Note that any “reward” you’re withholding from yourself until you complete something is uhhh kinda technically also punishing yourself in the meantime. Like if you could give it to yourself now, and you’re not… then you’re still kind of motivating yourself with awayness from the state of lack. This is different, again, from the intrinsic fruits of labor: you plant your garden and have to wait for it to grow. (A full discussion of employment is relevant but will have to wait for a future piece of writing.)
Nothing is behind. Anything worth doing is worth doing because of what will happen as a result, not because of something in the past. The result might be “be someone who fulfills my promises” but it’s still a future result, achievable from here.
If you need a homo economicus case against this kind of motivation, I’ll note that it tends to cause blindspots and goodharting due to how avoiding thinking about things is an easier way to avoid the pain than doing the things. And if it doesn’t, and you end up focusing on the thing you’re trying to avoid, you might just crash right into it. But even leaving aside all of that, consider that you might want to live a life that feels good in the meantime.
At any rate, if it’s so counterproductive and it feels so bad, why do people do this?
Here’s one model—maybe it’s an evolutionary biology just-so story, but it evokes something.
If you’re eating and you hear a predator approaching, it’s very adaptive for fear to overpower desire: those who don’t flee don’t survive, in which case it doesn’t matter how much you successfully ate moments ago.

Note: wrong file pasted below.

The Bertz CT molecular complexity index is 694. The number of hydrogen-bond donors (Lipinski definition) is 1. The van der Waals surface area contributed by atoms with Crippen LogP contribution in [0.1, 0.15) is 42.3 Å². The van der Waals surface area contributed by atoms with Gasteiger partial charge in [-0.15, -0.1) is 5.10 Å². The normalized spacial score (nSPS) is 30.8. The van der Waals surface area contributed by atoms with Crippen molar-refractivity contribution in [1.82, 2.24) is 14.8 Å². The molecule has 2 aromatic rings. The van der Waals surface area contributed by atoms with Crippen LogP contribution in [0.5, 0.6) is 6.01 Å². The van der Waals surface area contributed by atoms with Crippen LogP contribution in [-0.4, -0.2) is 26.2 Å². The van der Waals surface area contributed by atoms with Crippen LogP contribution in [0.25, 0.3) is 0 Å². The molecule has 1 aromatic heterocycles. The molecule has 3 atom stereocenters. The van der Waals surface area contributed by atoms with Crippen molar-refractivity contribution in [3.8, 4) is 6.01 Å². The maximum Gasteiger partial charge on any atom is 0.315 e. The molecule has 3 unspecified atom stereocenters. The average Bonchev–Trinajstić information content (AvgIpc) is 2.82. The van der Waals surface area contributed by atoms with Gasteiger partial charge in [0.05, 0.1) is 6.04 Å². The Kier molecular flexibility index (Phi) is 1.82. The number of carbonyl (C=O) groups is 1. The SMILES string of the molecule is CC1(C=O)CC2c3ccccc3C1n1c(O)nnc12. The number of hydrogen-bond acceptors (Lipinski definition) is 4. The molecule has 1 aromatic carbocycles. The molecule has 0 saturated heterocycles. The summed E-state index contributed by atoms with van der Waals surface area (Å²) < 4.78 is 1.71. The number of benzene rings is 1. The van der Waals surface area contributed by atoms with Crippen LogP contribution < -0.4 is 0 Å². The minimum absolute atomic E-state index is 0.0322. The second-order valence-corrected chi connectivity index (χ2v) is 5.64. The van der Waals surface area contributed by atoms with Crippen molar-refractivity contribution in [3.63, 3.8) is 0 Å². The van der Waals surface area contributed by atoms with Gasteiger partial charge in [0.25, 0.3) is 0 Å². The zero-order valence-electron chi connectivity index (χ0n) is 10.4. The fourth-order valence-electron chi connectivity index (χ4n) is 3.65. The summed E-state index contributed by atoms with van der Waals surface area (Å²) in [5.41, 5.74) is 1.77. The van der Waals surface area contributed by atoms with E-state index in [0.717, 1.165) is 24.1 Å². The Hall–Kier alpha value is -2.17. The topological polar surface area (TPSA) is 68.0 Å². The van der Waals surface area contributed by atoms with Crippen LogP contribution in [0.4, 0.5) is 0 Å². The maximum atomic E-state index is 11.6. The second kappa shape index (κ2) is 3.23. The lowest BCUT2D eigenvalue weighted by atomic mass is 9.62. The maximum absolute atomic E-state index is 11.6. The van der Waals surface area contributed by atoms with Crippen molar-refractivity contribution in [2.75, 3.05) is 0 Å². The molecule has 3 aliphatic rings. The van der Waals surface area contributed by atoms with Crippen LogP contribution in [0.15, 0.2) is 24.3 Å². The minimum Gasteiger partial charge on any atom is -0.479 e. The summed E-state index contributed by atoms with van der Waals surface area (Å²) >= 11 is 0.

This makes sense when dealing with real acute danger, but for most of human history (and possibly before) most humans have been living in states of chronic fear. Due to the power differential between fear & desire, this makes desire-based motivation hard to tap.
It seems that if people can narrow their view sufficiently, they can sometimes do it for short periods. Sex or food, for instance. But trying to really think about the question “what do I want” quickly reveals that many people have no idea and are afraid to consider it.
People are habituated to orient to what they don’t want. And the question “what do I want?” is a fundamentally different type. You can even sometimes watch people answer “what do you want?” questions in the negative, like “well, I don’t want X”. Try it out with yourself or your friends.
This is, in my understanding, what is meant by the word “neurotic”: a strategy for caring about something that’s based on trying to avoid various pitfalls or problems without a clear idea of what “good” looks like.
Since fear-based awayness motivation can dominate desire-based towardsness motivation, it can be hard to make a transition. But one thing that can help is becoming more embodied and deepening your ability to track whether you’re in a situation that’s locally safe. Is the threat right here? Or can you at least relax for now? Polyvagal theory is relevant for understanding and developing this capacity.
I don’t think the biological answer quite explains how we come to be in the trap in the first place though. The answer to that is also partially evolutionary, but memeplex evolution instead of biological evolution. I won’t try to explain all of the context (read David Deutsch’s The Beginning of Infinity for that) but the point is that cultures (via parents) are functionally trying to control kids’ behavior as they grow up, and the main way to do this is via undermining people’s natural towardsness motivation with reward & punishment.